Saints and Vikings meet again with high stakes, pressure

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Alvin Kamara, Anthony Barr

After a 31-26 playoff win over Carolina, Drew Brees was asked about the rematch with Minnesota.

Four months later, Brees was on target again.

“That seems like a year ago,” said the Saints quarterback.

That game will be far different from the NFC Divisional Playoff game to be played between the two teams Sunday.

For openers, the Saints are missing seven who started on a Monday night in week one. Alex Okafor, Alex Anzalone, AJ Klein and Kenny Vaccaro are all defensive starters who have landed on injured reserve.

The Saints are missing two starters on the offensive line, tackle Zach Strief and guard Andrus Peat. Running back Adrian Peterson was traded to the Arizona Cardinals.

Missing for Minnesota is running back Dalvin Cook and quarterback Sam Bradford.

Looking at the all 22 game film and the network TV copy, appreciation grows for the accuracy of quarterback Bradford that night. He was 27 of 32, throwing blue darts all over the field, at times into tight coverage.

Can his replacement Case Keenum do the same?

The regular season stats of Keenum and Brees are remarkably similar. The experienced Brees threw 536 times, completing 23 for touchdowns with eight interceptions while Keenum threw 481 times, completing 22 for touchdowns with seven interceptions.

But the elephant in the room for the Vikings is playoff starts.

Brees has 12, winning seven. Keenum has zero.

The Vikings, with their solid run game and terrific defense, do a great job of keeping the pressure off their quarterback.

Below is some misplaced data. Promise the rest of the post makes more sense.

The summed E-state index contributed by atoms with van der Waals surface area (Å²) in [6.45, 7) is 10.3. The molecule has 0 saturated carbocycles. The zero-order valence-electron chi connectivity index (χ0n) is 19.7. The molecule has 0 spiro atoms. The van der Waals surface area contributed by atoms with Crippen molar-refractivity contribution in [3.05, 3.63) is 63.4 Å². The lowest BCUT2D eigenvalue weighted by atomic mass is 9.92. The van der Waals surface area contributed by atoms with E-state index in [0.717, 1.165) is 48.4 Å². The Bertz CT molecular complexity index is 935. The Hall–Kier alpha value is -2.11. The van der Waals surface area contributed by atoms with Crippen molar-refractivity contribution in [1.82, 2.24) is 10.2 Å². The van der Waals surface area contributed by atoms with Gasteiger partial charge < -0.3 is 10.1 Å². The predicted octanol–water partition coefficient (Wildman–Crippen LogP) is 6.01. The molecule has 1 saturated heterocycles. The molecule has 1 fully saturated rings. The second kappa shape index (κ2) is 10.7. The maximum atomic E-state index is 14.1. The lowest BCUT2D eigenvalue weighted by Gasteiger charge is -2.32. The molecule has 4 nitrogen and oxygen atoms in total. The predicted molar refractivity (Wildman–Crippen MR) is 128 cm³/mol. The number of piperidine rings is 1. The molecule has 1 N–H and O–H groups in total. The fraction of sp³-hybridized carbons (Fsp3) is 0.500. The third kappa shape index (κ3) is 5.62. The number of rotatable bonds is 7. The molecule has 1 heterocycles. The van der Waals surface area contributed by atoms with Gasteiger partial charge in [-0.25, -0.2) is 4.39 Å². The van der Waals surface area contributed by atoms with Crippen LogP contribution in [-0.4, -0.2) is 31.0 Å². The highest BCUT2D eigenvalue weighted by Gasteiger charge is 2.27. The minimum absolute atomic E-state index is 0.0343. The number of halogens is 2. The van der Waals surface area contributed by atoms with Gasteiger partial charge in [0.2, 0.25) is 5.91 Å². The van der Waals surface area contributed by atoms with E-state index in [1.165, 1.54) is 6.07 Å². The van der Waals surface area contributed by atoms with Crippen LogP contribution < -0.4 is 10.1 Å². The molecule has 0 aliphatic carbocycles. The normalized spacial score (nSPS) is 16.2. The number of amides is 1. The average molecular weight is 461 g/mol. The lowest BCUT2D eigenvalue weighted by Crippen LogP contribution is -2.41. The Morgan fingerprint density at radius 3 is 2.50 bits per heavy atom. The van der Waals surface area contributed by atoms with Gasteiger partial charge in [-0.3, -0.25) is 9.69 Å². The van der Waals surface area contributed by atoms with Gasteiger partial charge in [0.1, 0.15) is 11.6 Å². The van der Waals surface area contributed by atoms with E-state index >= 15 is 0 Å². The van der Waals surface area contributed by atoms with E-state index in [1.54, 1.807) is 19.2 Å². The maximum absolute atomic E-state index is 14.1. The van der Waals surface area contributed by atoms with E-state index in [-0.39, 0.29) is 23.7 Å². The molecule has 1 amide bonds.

Can Keenum be not just a game manager but a playmaker when required?

To borrow a phrase from Saints head coach Sean Payton, “We’ll see.”

There are some pertinent nuggets to gather from the Vikings 10-point win over the Saints in week one.

New Orleans made five red zone visits with only one touchdown to show for them. Three Saints field goal drives ended inside the Minnesota 10-yard line including two of them at the Vikings two.

One more touchdown in the red zone than not would make a giant difference in a playoff game.

This red zone matchup, Saints offense versus Vikings defense, figures to be one of the big deciders in the game.

The Vikings have been very good there, allowing only 40 percent of opponents drives in the red zone to end in touchdowns. That is third best in the league.

In games like this, little things make a big difference.

In the first meeting, former Saints kicker Kai Forbath missed an extra point and came perilously close to missing a short field goal attempt.

Forbath, who missed 5 extra points this season, had a solid year at 84 percent field goal makes. But the Saints appear to have an edge with kicker Wil Lutz.

In game one, the Vikings had a difficult time blocking Saints defensive end Cam Jordan in a precursor to Jordan’s best season as a pro.

In this game, all the pressure is on Minnesota, the NFC’s number two seed playing at home. The Vikings won 13 games, going 7-1 at home.

Minnesota hasn’t won a playoff game since the week before they lost to the Saints in the NFC championship game January 2010..

The Vikings are the perennial playoff bridesmaid, winless in four Super Bowl trips including two losses at Tulane Stadium in New Orleans. An NFC title this year would give Minnesota a Super Bowl berth in their own home stadium.

New Orleans, the city and its pro football team, have been a bad roux lately for Minnesota. It’s a trend that the Saints hope to perpetuate in the Divisional Playoffs.

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Ed Daniels

Ed Daniels

WGNO Sports Director/WGSO 990am

Ed is a New Orleans native, born at Baptist Hospital. He graduated Rummel High School, class of 1975, and subsequently graduated from Loyola University. Ed started in TV in 1977 as first sports intern at WVUE Channel 8. He became Sports Director at KPLC TV Channel 7 in Lake Charles in 1980. In 1982 he was hired as sports reporter…

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